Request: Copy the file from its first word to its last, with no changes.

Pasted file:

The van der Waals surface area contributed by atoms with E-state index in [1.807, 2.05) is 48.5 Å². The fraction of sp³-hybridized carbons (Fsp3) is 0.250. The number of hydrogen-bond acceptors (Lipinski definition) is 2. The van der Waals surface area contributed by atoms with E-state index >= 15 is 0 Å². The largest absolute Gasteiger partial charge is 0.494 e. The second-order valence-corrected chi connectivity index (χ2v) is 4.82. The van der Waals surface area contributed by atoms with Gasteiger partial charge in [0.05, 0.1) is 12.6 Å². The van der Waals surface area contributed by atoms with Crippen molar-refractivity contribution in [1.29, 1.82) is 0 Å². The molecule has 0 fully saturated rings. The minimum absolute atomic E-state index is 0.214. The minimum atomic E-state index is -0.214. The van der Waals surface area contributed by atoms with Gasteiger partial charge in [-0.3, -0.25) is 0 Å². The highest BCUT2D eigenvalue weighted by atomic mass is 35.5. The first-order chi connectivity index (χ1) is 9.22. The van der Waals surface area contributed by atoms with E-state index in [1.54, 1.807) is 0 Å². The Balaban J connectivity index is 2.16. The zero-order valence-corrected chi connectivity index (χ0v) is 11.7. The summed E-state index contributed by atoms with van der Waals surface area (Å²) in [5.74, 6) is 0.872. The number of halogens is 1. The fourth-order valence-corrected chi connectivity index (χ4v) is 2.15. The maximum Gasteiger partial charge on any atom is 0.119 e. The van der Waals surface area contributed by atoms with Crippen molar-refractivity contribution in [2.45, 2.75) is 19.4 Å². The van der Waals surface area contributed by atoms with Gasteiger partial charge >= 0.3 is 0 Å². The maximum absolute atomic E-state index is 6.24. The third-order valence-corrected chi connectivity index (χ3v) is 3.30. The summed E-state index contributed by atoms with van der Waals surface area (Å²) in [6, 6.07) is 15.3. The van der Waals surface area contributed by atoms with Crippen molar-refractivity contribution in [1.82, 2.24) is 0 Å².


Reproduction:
The van der Waals surface area contributed by atoms with E-state index in [1.807, 2.05) is 48.5 Å². The fraction of sp³-hybridized carbons (Fsp3) is 0.250. The number of hydrogen-bond acceptors (Lipinski definition) is 2. The van der Waals surface area contributed by atoms with E-state index >= 15 is 0 Å². The largest absolute Gasteiger partial charge is 0.494 e. The second-order valence-corrected chi connectivity index (χ2v) is 4.82. The van der Waals surface area contributed by atoms with Gasteiger partial charge in [0.05, 0.1) is 12.6 Å². The van der Waals surface area contributed by atoms with Crippen molar-refractivity contribution in [1.29, 1.82) is 0 Å². The molecule has 0 fully saturated rings. The minimum absolute atomic E-state index is 0.214. The minimum atomic E-state index is -0.214. The van der Waals surface area contributed by atoms with Gasteiger partial charge in [-0.3, -0.25) is 0 Å². The highest BCUT2D eigenvalue weighted by atomic mass is 35.5. The first-order chi connectivity index (χ1) is 9.22. The van der Waals surface area contributed by atoms with E-state index in [1.54, 1.807) is 0 Å². The Balaban J connectivity index is 2.16. The zero-order valence-corrected chi connectivity index (χ0v) is 11.7. The summed E-state index contributed by atoms with van der Waals surface area (Å²) in [5.74, 6) is 0.872. The number of halogens is 1. The fourth-order valence-corrected chi connectivity index (χ4v) is 2.15. The maximum Gasteiger partial charge on any atom is 0.119 e. The van der Waals surface area contributed by atoms with Crippen molar-refractivity contribution in [2.45, 2.75) is 19.4 Å². The van der Waals surface area contributed by atoms with Gasteiger partial charge >= 0.3 is 0 Å². The maximum absolute atomic E-state index is 6.24. The third-order valence-corrected chi connectivity index (χ3v) is 3.30. The summed E-state index contributed by atoms with van der Waals surface area (Å²) in [6, 6.07) is 15.3. The van der Waals surface area contributed by atoms with Crippen molar-refractivity contribution in [1.82, 2.24) is 0 Å².